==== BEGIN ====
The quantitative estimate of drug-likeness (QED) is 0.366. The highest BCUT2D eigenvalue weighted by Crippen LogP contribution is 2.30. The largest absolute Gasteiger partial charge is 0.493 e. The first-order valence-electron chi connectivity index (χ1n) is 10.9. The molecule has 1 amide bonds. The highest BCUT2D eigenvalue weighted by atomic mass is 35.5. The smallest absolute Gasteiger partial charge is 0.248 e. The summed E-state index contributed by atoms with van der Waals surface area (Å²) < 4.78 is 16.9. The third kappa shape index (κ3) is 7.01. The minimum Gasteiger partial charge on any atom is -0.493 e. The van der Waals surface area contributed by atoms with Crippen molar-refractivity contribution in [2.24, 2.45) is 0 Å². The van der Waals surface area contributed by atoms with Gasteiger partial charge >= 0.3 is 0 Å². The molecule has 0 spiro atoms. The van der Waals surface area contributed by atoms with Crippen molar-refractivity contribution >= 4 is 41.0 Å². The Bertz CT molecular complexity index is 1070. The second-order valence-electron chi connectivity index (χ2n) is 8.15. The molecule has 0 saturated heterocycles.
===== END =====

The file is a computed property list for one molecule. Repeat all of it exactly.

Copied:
The quantitative estimate of drug-likeness (QED) is 0.366. The highest BCUT2D eigenvalue weighted by Crippen LogP contribution is 2.30. The largest absolute Gasteiger partial charge is 0.493 e. The first-order valence-electron chi connectivity index (χ1n) is 10.9. The molecule has 1 amide bonds. The highest BCUT2D eigenvalue weighted by atomic mass is 35.5. The smallest absolute Gasteiger partial charge is 0.248 e. The summed E-state index contributed by atoms with van der Waals surface area (Å²) < 4.78 is 16.9. The third kappa shape index (κ3) is 7.01. The minimum Gasteiger partial charge on any atom is -0.493 e. The van der Waals surface area contributed by atoms with Crippen molar-refractivity contribution in [2.24, 2.45) is 0 Å². The van der Waals surface area contributed by atoms with Gasteiger partial charge >= 0.3 is 0 Å². The molecule has 0 spiro atoms. The van der Waals surface area contributed by atoms with Crippen molar-refractivity contribution >= 4 is 41.0 Å². The Bertz CT molecular complexity index is 1070. The second-order valence-electron chi connectivity index (χ2n) is 8.15. The molecule has 0 saturated heterocycles.